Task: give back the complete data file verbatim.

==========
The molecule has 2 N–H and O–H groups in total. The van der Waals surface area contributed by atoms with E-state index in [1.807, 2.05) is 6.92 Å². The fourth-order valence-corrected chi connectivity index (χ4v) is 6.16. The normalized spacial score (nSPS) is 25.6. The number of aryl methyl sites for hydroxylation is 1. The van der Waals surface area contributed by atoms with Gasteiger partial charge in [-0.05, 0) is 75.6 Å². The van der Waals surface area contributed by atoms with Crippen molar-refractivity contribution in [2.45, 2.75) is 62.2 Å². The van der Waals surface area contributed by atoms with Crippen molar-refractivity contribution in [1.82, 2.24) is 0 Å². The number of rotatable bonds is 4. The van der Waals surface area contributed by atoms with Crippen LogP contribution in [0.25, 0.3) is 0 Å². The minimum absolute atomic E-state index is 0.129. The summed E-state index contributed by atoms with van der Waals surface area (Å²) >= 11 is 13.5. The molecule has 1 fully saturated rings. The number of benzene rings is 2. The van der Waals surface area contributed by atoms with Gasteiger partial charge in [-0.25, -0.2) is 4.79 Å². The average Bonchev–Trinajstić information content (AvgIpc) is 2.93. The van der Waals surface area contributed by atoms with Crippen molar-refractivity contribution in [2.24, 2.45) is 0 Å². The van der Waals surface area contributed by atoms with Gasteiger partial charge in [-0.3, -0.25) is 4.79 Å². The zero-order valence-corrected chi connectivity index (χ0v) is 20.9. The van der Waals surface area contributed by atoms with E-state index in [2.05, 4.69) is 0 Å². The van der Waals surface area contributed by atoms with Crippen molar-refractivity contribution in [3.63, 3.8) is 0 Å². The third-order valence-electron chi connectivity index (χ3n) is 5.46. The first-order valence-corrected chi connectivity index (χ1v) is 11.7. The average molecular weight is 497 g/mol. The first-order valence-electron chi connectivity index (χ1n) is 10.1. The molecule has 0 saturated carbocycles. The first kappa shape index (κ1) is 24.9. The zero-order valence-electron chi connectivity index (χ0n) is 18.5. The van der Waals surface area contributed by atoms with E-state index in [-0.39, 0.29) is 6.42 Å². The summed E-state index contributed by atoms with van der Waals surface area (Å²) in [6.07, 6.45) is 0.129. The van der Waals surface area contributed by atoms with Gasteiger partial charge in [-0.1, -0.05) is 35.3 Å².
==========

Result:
The molecule has 2 N–H and O–H groups in total. The van der Waals surface area contributed by atoms with E-state index in [1.807, 2.05) is 6.92 Å². The fourth-order valence-corrected chi connectivity index (χ4v) is 6.16. The normalized spacial score (nSPS) is 25.6. The number of aryl methyl sites for hydroxylation is 1. The van der Waals surface area contributed by atoms with Gasteiger partial charge in [-0.05, 0) is 75.6 Å². The van der Waals surface area contributed by atoms with Crippen molar-refractivity contribution in [2.45, 2.75) is 62.2 Å². The van der Waals surface area contributed by atoms with Crippen molar-refractivity contribution in [1.82, 2.24) is 0 Å². The number of rotatable bonds is 4. The van der Waals surface area contributed by atoms with Crippen LogP contribution in [0.25, 0.3) is 0 Å². The minimum absolute atomic E-state index is 0.129. The summed E-state index contributed by atoms with van der Waals surface area (Å²) >= 11 is 13.5. The molecule has 1 fully saturated rings. The number of benzene rings is 2. The van der Waals surface area contributed by atoms with Gasteiger partial charge in [-0.25, -0.2) is 4.79 Å². The average Bonchev–Trinajstić information content (AvgIpc) is 2.93. The van der Waals surface area contributed by atoms with Crippen molar-refractivity contribution in [2.24, 2.45) is 0 Å². The van der Waals surface area contributed by atoms with Gasteiger partial charge in [-0.3, -0.25) is 4.79 Å². The zero-order valence-corrected chi connectivity index (χ0v) is 20.9. The van der Waals surface area contributed by atoms with E-state index in [2.05, 4.69) is 0 Å². The van der Waals surface area contributed by atoms with Crippen molar-refractivity contribution in [3.63, 3.8) is 0 Å². The third-order valence-electron chi connectivity index (χ3n) is 5.46. The first-order valence-corrected chi connectivity index (χ1v) is 11.7. The average molecular weight is 497 g/mol. The first-order valence-electron chi connectivity index (χ1n) is 10.1. The molecule has 0 saturated carbocycles. The first kappa shape index (κ1) is 24.9. The zero-order valence-electron chi connectivity index (χ0n) is 18.5. The van der Waals surface area contributed by atoms with E-state index in [-0.39, 0.29) is 6.42 Å². The summed E-state index contributed by atoms with van der Waals surface area (Å²) in [6.07, 6.45) is 0.129. The van der Waals surface area contributed by atoms with Gasteiger partial charge in [-0.1, -0.05) is 35.3 Å².